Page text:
Propagation Basics: Plant Propagating For Beginners

Propagated Succulent Leaves
propagation beginner
(Image credit: Gingagi)

Plants are amazing organisms. They produce their own seed in most cases or start new versions of themselves through stolons, runners, bulbs, corms, and many other methods. Plant propagation for beginners is a matter of trial and error often, but some tips can help guarantee success.

Learning how to propagate plants just relies on knowledge of some of the most common ways plants reproduce and a bit of info on the ways to utilize each method. 

Propagation Basics

If you ever started a seed in grade school, you probably know the fundamentals of this most basic way to grow a plant. However, there are other propagation basics for certain varieties of plants that go outside of seed starting. Seeds are the first way of propagating for beginners, but there are a variety of other ways to start new plants.

Seed propagation is probably the style most of us are familiar with, but it isn't the only way. In most cases, seed is simply sown in soil, kept warm and moist, and will grow. Some seeds need special preparation though. There are those that need to be vernalized or given a long chilling period. Others need scarification or damage to the hull to help seedlings escape, and others need stratification or a brief period of cooler temperatures.

To know which your seed needs, consider what its cold tolerance is and where it grows natively. This will give you an idea of what treatment your plant seeds will require. If you haven't got a clue, try several seeds in a different manner and see which works best.

You can often start seed more quickly by wrapping it in a wet paper towel in a baggie for a few days. Soon you will see roots and the seed will sprout, ready for soil.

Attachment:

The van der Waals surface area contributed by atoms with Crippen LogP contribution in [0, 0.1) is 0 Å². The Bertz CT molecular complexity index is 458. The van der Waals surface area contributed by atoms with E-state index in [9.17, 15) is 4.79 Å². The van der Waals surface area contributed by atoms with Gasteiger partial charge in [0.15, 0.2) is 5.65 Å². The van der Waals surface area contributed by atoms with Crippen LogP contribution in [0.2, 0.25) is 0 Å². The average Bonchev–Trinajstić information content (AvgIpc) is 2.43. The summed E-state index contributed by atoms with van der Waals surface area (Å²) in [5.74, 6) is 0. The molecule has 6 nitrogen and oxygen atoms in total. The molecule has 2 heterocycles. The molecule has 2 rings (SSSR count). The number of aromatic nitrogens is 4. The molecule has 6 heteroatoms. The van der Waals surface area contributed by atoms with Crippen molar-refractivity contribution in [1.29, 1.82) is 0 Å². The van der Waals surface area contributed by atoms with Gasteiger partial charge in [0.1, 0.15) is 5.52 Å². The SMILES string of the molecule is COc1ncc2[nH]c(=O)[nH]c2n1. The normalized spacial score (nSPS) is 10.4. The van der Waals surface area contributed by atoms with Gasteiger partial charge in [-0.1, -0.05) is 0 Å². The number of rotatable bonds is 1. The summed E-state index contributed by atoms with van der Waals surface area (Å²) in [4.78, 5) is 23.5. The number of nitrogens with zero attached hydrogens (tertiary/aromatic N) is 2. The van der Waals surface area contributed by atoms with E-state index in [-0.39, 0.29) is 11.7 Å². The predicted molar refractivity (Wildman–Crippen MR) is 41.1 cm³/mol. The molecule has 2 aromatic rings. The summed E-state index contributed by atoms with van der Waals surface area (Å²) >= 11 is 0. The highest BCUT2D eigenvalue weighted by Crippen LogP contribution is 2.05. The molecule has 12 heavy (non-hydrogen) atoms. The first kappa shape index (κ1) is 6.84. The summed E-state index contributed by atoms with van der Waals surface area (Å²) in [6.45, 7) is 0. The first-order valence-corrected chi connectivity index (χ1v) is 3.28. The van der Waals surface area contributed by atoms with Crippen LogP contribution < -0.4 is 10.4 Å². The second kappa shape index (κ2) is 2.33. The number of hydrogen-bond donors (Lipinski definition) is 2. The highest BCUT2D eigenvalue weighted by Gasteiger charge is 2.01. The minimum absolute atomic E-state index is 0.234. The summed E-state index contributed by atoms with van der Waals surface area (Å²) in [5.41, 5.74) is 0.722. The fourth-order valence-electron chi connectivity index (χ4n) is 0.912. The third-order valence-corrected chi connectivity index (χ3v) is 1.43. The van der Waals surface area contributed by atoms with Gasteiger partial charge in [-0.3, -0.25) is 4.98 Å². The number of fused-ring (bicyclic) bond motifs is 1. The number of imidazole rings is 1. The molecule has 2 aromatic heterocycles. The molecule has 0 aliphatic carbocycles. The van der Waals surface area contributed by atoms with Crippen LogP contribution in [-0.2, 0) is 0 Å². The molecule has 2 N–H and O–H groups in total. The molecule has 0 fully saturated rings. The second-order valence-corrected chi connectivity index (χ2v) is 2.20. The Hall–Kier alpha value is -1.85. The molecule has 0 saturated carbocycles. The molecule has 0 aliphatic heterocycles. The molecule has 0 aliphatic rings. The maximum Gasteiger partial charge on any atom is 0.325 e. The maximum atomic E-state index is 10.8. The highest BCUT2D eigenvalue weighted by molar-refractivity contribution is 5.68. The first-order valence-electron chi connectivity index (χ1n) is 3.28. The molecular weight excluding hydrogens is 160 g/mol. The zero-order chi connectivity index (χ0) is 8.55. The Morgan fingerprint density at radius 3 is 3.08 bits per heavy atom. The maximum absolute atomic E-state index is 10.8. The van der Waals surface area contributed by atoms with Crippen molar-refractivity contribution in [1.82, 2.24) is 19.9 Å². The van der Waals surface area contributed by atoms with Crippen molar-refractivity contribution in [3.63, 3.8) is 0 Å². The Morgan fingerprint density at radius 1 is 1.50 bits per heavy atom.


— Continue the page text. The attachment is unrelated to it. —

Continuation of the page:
How to Propagate Plants Other Ways

Seeds aren't always the answer. Some plants, such as fruit trees, need grafting to produce fruit that is identical to the parent plant. Others will propagate best through division. Most perennials are in this category and can be separated to make new plants. Still other plants are easier to begin from cuttings of the parent plant, or in the case of woody varieties, from stem cutting or air layering.

Not to get too complex, but a cutting is from an herbaceous species and can root in water. Stem cutting is a process where you place the cut end in moistened medium, while with air layering a wound is made in the wood, packed with moist sphagnum moss, and covered in plastic to root.

Propagating for Beginners

The easiest propagation for beginners is from seed or cuttings. In the case of seed, pay attention to the seed packet. It should say when to start the seed, how deep to plant, whether it is best to start indoors or out, and when to plant outside if begun indoors. Know your zone so you can understand the zone map. Use good seed starting soil or make your own sterilized mixture to reduce the chance of fungal disease.

With cuttings, your best chance is from young plant material. Generally, all you have to do is place the cutting in a glass of fresh or denatured water. Change the water daily. Once you see roots, plant the new start in fresh potting soil. These easy methods are almost fool proof provided the new plants have sun, warmth, and consistent moisture.

Bonnie L. Grant

Bonnie Grant is a professional landscaper with a Certification in Urban Gardening. She has been gardening and writing for 15 years. A former professional chef, she has a passion for edible landscaping.